Programs allocate resources for use during execution.  The problem with resources is that they are limited and often times need to be recycled.  Languages devise constructs and patterns for developers to periodically free up resources so that their programs can continue running. 

In Native C++ you typically dealt with two kinds of resources that needed recyling.

  • Memory
  • Operating System Resources (usually handles of one form or another)

C++ uses the "delete" operator and destructors to handle reclying both resources.  When "delete" is called on an object it will call it's destructor and then free the memory (in that order).  Operating system resources are typically freed in the destructor of a C++ object (Resource Aquisition is Initialization).  So in one fell swoop the "delete" operator handles recycling both C++ types of resources.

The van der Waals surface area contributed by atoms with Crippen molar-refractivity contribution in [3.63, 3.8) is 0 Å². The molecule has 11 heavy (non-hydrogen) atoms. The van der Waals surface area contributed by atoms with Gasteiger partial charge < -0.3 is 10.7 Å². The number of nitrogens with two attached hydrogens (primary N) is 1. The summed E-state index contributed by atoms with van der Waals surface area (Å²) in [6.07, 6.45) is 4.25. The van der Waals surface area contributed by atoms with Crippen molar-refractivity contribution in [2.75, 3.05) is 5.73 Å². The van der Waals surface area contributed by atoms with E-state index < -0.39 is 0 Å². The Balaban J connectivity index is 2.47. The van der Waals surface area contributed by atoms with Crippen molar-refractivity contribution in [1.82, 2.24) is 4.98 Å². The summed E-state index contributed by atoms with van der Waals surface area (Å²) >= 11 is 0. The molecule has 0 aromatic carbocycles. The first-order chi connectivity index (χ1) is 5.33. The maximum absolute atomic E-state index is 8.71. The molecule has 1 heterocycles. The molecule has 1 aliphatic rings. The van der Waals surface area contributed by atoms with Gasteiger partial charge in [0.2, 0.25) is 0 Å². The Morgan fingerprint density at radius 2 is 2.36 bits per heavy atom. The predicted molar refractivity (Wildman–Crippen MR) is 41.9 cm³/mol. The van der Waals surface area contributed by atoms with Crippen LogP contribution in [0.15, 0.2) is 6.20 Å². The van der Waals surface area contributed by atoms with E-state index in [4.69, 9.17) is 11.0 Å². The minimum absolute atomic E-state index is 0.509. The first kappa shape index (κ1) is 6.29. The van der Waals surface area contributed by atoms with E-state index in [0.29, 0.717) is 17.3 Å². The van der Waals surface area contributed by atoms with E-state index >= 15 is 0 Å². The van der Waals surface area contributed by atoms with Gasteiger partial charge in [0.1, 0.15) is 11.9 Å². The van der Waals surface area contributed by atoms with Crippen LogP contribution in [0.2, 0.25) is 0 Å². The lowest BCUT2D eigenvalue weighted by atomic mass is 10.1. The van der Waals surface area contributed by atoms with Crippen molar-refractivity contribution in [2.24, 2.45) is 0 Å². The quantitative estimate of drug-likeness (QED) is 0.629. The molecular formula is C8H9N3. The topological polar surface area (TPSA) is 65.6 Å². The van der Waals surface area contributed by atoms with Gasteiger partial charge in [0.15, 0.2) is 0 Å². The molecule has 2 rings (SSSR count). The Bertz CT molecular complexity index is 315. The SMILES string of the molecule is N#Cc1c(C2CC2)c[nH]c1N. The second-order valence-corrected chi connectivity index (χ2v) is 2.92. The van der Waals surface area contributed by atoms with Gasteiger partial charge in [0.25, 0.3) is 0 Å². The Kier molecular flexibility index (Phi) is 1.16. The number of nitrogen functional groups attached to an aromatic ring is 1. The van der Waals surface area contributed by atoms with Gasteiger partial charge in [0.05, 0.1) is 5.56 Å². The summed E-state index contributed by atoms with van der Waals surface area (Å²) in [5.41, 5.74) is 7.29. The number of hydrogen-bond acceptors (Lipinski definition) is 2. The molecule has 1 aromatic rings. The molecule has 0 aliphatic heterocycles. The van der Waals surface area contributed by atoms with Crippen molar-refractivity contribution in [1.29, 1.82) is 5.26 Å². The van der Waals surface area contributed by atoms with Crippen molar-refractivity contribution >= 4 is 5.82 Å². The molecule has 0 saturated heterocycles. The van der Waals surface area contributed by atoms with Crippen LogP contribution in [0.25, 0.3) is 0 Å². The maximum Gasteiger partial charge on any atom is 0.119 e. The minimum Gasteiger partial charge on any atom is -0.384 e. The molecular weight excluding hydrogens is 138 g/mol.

.Net is garbage collected and hence only has to deal with one kind of resource.

  • Operating System Resources

.Net has no "delete" call because you're not meant to be freeing memory in yourself (it's the CLR's job).  .Net objects which handle operating system resources typically free them up via the Dispose interface.  Most languages (including C# and VB) provide a "using" pattern by which you can easily hold onto a resource for a given time and guarantee it will be freed at the end of the operation. 

The problem comes when people familiar with C++ "delete" semantics attempt to apply them to the .Net dispose pattern.  Dispose does not free managed objects memory.  The memory of the object is still available and can be accessed just fine.

This is not saying that's a good idea (in fact it's typically a bad one).  Most objects provide for very unpredictable behavior once Dispose has been called and hence you shouldn't be using them.